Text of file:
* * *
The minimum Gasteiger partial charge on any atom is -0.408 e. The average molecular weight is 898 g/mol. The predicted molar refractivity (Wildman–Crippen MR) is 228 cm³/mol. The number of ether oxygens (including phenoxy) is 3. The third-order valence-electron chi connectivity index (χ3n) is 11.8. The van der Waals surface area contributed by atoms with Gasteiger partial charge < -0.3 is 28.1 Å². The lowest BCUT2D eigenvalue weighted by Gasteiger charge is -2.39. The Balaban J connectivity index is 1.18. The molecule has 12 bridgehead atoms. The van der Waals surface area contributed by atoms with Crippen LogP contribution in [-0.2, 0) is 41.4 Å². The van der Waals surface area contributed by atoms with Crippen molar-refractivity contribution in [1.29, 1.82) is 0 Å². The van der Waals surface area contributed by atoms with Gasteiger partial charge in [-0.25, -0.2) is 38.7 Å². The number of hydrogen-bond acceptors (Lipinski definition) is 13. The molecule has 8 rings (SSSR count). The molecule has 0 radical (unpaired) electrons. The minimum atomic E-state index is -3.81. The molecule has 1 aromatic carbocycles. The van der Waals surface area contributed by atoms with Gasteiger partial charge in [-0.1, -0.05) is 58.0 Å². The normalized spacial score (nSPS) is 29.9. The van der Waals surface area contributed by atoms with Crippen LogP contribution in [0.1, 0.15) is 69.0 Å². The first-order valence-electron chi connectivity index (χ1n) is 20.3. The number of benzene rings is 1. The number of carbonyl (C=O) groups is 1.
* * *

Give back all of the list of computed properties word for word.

The minimum Gasteiger partial charge on any atom is -0.408 e. The average molecular weight is 898 g/mol. The predicted molar refractivity (Wildman–Crippen MR) is 228 cm³/mol. The number of ether oxygens (including phenoxy) is 3. The third-order valence-electron chi connectivity index (χ3n) is 11.8. The van der Waals surface area contributed by atoms with Gasteiger partial charge < -0.3 is 28.1 Å². The lowest BCUT2D eigenvalue weighted by Gasteiger charge is -2.39. The Balaban J connectivity index is 1.18. The molecule has 12 bridgehead atoms. The van der Waals surface area contributed by atoms with Crippen LogP contribution in [-0.2, 0) is 41.4 Å². The van der Waals surface area contributed by atoms with Crippen molar-refractivity contribution in [1.29, 1.82) is 0 Å². The van der Waals surface area contributed by atoms with Gasteiger partial charge in [-0.25, -0.2) is 38.7 Å². The number of hydrogen-bond acceptors (Lipinski definition) is 13. The molecule has 8 rings (SSSR count). The molecule has 0 radical (unpaired) electrons. The minimum atomic E-state index is -3.81. The molecule has 1 aromatic carbocycles. The van der Waals surface area contributed by atoms with Gasteiger partial charge in [-0.1, -0.05) is 58.0 Å². The normalized spacial score (nSPS) is 29.9. The van der Waals surface area contributed by atoms with Crippen LogP contribution in [0.1, 0.15) is 69.0 Å². The first-order valence-electron chi connectivity index (χ1n) is 20.3. The number of benzene rings is 1. The number of carbonyl (C=O) groups is 1.